Advertising giant WPP confirmed plans to move its headquarters back to the UK yesterday but disappointed investors with a downgrade to its growth forecasts.
The FTSE 100 company has been based in Dublin since 2008 after changes to corporate tax rules introduced by Alistair Darling meant it could have been charged twice for overseas earnings.
It has talked of returning after the coalition government lifted the threat, and will seek permission from shareholders in December.
The group, which employs more than 162,000 in 110 countries, said pre-tax profits for the six months to June were 7 per cent higher than last year at £358 million. It hiked its interim dividend by 18 per cent to 8.8p.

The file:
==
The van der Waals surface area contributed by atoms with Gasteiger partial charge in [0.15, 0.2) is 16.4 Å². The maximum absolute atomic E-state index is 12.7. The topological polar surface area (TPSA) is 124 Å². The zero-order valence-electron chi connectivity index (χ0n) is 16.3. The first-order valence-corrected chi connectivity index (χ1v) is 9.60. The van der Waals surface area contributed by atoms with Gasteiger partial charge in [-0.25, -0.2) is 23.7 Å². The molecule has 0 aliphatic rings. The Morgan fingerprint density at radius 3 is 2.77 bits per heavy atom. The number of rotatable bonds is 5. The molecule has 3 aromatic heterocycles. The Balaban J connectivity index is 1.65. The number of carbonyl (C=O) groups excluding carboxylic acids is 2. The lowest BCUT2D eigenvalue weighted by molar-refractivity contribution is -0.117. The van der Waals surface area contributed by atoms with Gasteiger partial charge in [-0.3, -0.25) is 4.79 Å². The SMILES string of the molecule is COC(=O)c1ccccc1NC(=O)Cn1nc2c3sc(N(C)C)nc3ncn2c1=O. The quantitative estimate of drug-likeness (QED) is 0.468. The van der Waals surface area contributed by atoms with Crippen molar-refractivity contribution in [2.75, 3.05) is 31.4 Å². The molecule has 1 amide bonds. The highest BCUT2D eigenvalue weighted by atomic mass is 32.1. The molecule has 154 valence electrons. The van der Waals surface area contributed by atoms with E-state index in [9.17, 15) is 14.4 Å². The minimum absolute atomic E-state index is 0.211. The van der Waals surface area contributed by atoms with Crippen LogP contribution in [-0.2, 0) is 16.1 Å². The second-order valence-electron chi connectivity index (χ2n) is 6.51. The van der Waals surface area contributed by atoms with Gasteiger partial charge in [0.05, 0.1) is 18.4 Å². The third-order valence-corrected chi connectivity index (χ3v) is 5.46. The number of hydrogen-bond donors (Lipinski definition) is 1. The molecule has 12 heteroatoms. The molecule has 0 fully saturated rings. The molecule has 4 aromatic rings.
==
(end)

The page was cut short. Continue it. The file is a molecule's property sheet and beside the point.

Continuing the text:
But the firm said clients in the US and Europe were becoming increasingly cautious with their marketing budgets, although the UK bucked the trend. In what should be a strong year for WPP, with advertising spending boosted by the US election, the London Olympics and Euro 2012 football tournament, the group trimmed its revenue growth target from 4 per cent to 3.5 per cent.
Chief executive Sir Martin Sorrell said it was not a lack of confidence, but “uncertainty” that was causing firms to rein in their spending.
The group says 2013 also looks like a difficult year, with few major sporting events to encourage large advertising campaigns, but expects 2014 to be better.
Jonathan Jackson, at Killik & Co, said WPP’s exposure to digital media formats and fast-growing emerging markets meant the shares were still good value.
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Sunday 19 May 2013
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